Meeting one of the first Marie Curie Fellows – an interview with Conor O’Carroll

Brief Timeline

1982-1985: Marie Curie PhD Fellow

1990-1994: Research scientist at the Institute for Transuranium Elements, European Commission.

1995-1998: Senior Administrator, European Commission. Managed the peer review of Marie Curie Training and Mobility of Researchers Grants.

Since 2001: Research Director, Irish Universities Association.

Conor O'Carroll

1. You were a Marie Curie PhD Fellow. How would you describe your experience in terms of work and networking?

It was a real challenge to go abroad and work in a completely different environment. I was in the JRC Research Centre in Ispra and these types of centres are quite different from the university. By the way I had already been in the Italian university of Pavia so was fairly fluent in Italian, so I was used to the way of life. I was able to pursue a PhD on a topic (Nuclear Fusion) that would not have been possible in Ireland. It was a great opportunity to work in an international setting and get on with people of many different nationalities.


2. During your Fellowship, did you ever think about the potential for creating a network of European excellence worldwide?

Over the period of the Fellowship, I recognised the potential of all the Fellows to create a network. Here was a situation where a group of researchers are together for 2-3 years and will then move on to another position. We did talk about this among the Fellows and many of us have maintained long term contact. However I think to be really effective one needs a structure like the Alumni Association.


3. What do you think of how the Marie Curie Actions (MCAs) have evolved?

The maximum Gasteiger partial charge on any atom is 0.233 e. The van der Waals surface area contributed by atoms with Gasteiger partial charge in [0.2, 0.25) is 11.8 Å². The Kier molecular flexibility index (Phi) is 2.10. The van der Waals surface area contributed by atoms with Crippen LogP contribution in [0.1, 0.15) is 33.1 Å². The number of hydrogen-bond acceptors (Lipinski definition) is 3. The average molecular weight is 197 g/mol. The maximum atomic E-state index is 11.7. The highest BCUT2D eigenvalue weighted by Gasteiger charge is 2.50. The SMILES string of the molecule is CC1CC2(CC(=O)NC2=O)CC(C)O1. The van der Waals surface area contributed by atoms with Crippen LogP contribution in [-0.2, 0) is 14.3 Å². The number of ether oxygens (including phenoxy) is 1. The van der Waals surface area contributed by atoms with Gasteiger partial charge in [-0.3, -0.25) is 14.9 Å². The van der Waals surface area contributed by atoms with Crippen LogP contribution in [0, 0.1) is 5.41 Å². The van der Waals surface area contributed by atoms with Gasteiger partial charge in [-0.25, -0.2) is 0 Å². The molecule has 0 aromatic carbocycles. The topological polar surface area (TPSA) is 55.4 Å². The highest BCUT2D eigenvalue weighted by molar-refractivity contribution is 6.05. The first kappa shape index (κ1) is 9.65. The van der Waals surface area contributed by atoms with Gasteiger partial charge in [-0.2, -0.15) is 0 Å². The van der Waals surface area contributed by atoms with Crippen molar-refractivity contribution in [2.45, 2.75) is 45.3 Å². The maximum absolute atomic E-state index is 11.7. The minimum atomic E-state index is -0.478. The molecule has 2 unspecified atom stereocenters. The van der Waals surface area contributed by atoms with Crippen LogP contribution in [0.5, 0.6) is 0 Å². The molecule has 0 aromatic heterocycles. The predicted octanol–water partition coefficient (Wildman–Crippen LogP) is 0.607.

Fundamentally there is no change in that the Fellowships support the career development of researchers at all stages. That being said, the schemes have evolved to take into account European policy developments that improve the prospects for researchers. For example, the introduction of the European Industry Doctorate in 2012 has recognised the specific need to give researchers more opportunities to carry out their research in the private sector. This in turn leads to greater employment opportunities.

In the past there was a fortress Europe attitude reflected in the fact that mobility was allowed only within Europe. The global nature of research has been well recognised and this has led to the now international nature of the Marie Curie Fellowships. In my opinion, the introduction of the outgoing fellowships has been a real success. It facilitates researchers going to world class organisations outside of Europe but with close links to a European organisation to which they return. This most certainly has helped to reduce brain drain. Another really positive effect is that similar schemes have sprung up in many national schemes. This leads me to another really positive development; the COFUND scheme that allows national funding schemes to leverage Marie Curie funds as long as they focus on the career development of the fellows and maintain international openness in peer review and recruitment. The consequence here is that the COFUND Marie Curie scheme has acted as a catalyst in changing national policy.


4. You have been the Research Director of the Irish Universities Association since 2001. How are you preparing Irish universities for preparation in Horizon 2020?